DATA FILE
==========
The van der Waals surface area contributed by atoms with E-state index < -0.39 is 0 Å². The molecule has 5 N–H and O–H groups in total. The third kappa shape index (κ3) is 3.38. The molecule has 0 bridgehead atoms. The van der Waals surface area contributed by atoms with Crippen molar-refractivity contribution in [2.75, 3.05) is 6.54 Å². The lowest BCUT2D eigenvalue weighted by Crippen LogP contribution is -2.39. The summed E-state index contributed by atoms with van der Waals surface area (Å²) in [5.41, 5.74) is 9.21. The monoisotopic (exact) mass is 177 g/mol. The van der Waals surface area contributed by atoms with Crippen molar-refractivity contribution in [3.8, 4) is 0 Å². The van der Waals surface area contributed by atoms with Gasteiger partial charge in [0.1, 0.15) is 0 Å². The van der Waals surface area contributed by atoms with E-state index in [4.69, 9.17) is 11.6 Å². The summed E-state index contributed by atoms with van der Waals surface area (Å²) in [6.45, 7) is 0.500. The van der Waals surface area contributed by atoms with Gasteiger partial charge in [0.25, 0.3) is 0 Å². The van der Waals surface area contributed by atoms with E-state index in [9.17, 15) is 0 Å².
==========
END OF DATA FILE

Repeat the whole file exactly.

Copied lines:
The van der Waals surface area contributed by atoms with E-state index < -0.39 is 0 Å². The molecule has 5 N–H and O–H groups in total. The third kappa shape index (κ3) is 3.38. The molecule has 0 bridgehead atoms. The van der Waals surface area contributed by atoms with Crippen molar-refractivity contribution in [2.75, 3.05) is 6.54 Å². The lowest BCUT2D eigenvalue weighted by Crippen LogP contribution is -2.39. The summed E-state index contributed by atoms with van der Waals surface area (Å²) in [5.41, 5.74) is 9.21. The monoisotopic (exact) mass is 177 g/mol. The van der Waals surface area contributed by atoms with Crippen molar-refractivity contribution in [3.8, 4) is 0 Å². The van der Waals surface area contributed by atoms with Gasteiger partial charge in [0.1, 0.15) is 0 Å². The van der Waals surface area contributed by atoms with E-state index in [4.69, 9.17) is 11.6 Å². The summed E-state index contributed by atoms with van der Waals surface area (Å²) in [6.45, 7) is 0.500. The van der Waals surface area contributed by atoms with Gasteiger partial charge in [0.25, 0.3) is 0 Å². The van der Waals surface area contributed by atoms with E-state index in [9.17, 15) is 0 Å².